Following the recent announcement that SunPower, one of America’s largest solar-panel makers, is to exit from the manufacturing business, Mohit Prasad, Project Manager at GlobalData, a data and analytics company, offers sent us his view: that, even despite the tariffs, there might be more U.S. companies exiting the PV manufacturing space.
“SunPower Corp is exiting from the manufacturing business to strengthen its focus on the development of residential and commercial rooftop solar installation in the US. The company is spinning off its panel production operations to Maxeon Solar, in which Chinese wafer supplier Tianjin Zhonghuan Semiconductor Co will make investment and own almost 29% of Maxeon Solar. The deal is expected to close in the second quarter of 2020.
“This move by the domestic solar manufacturing company in the U.S. is not unexpected, since the industry has been struggling with the fall in solar panel prices. With China cutting down the feed-in-tariff subsidy for solar installations, local manufacturers in China have started exporting more solar photovoltaic (PV) related products, resulting in oversupply in global solar PV module market, which has further reduced panel prices.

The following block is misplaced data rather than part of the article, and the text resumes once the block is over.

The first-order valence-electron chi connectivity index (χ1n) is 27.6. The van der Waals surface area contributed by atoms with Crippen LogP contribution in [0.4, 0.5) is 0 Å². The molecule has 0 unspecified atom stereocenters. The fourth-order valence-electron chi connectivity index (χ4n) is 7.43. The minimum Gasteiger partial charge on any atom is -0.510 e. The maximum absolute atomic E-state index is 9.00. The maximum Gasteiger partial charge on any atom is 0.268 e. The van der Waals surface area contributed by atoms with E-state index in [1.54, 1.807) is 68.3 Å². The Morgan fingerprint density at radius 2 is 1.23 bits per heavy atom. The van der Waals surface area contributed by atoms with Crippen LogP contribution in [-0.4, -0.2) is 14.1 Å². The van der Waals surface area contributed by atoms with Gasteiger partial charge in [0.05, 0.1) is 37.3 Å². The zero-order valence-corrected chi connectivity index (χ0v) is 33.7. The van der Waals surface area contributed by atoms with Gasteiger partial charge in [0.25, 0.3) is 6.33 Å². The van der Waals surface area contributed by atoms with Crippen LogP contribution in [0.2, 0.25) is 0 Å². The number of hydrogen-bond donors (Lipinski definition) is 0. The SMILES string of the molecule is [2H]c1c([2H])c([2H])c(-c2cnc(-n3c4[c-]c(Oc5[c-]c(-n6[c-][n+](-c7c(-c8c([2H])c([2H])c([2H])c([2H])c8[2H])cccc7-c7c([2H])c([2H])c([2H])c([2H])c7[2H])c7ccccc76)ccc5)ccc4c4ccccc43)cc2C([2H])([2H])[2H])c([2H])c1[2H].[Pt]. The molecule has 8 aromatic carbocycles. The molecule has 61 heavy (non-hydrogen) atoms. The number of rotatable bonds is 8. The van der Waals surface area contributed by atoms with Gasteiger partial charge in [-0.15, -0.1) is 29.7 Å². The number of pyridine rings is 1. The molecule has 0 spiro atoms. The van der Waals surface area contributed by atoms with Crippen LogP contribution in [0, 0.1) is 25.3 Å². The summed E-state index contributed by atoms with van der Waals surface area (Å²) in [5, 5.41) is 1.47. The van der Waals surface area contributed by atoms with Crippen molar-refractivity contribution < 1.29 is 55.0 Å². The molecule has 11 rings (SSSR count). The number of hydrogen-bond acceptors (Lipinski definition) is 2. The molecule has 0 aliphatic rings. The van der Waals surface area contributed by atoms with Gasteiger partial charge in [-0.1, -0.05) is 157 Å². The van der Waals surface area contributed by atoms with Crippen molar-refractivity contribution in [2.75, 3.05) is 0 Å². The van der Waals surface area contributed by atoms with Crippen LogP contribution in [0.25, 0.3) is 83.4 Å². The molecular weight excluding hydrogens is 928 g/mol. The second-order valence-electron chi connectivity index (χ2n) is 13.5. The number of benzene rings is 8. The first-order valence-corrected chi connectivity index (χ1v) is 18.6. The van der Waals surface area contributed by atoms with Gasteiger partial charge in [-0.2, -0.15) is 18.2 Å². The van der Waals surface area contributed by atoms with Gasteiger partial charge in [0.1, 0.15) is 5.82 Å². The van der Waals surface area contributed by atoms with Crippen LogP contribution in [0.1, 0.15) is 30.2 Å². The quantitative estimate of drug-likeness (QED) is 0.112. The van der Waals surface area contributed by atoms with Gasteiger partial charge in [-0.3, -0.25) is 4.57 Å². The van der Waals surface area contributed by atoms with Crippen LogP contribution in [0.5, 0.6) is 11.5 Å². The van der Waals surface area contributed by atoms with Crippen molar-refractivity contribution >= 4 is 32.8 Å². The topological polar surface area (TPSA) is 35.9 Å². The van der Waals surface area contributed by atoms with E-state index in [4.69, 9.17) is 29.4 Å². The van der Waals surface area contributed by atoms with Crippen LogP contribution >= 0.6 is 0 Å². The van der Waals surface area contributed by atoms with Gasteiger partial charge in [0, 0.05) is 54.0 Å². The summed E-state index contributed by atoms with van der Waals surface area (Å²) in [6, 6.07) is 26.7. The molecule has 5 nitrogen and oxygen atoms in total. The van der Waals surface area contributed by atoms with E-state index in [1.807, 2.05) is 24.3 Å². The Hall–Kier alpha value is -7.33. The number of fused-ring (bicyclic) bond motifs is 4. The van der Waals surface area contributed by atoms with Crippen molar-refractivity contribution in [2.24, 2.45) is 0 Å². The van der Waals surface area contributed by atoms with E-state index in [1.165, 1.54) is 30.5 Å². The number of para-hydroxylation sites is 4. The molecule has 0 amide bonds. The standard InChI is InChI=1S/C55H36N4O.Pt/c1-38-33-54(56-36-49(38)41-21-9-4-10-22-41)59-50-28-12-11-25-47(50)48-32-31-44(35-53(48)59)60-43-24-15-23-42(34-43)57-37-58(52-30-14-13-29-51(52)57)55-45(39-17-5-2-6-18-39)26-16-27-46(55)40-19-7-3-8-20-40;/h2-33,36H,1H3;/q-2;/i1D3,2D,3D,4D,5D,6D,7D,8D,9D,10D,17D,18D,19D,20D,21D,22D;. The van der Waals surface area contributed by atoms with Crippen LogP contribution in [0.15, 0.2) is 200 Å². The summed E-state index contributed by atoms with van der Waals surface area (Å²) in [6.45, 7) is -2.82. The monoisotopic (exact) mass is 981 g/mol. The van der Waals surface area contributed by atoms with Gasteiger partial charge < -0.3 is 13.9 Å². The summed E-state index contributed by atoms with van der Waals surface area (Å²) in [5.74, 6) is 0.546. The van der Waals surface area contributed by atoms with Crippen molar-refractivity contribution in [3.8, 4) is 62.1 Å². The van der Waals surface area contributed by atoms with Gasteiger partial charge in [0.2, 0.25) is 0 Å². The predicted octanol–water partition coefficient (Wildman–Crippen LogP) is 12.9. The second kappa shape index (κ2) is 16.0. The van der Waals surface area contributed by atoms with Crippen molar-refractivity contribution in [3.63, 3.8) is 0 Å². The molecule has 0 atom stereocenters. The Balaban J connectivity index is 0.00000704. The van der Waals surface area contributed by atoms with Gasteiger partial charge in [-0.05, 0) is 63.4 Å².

“In order to safeguard the interest of local manufacturers, the US Government has imposed tariffs of 30% on solar product imports. The four-year tariff on solar modules steps down by five percentage points a year before expiring in 2022. Despite adopting the measure, local companies are struggling and the industry is witnessing consolidation.
“The increase in global supply of panels has reduced the cost of panel purchase in the US. As a result, manufacturing of solar panels in the U.S. has become more challenging. The falling prices have forced the manufacturers to operate at a lower margin and, with the upstream solar PV industry witnessing ongoing consolidation, this move by SunPower could propel other local manufacturers to exit from the manufacturing business.”
— Solar Builder magazine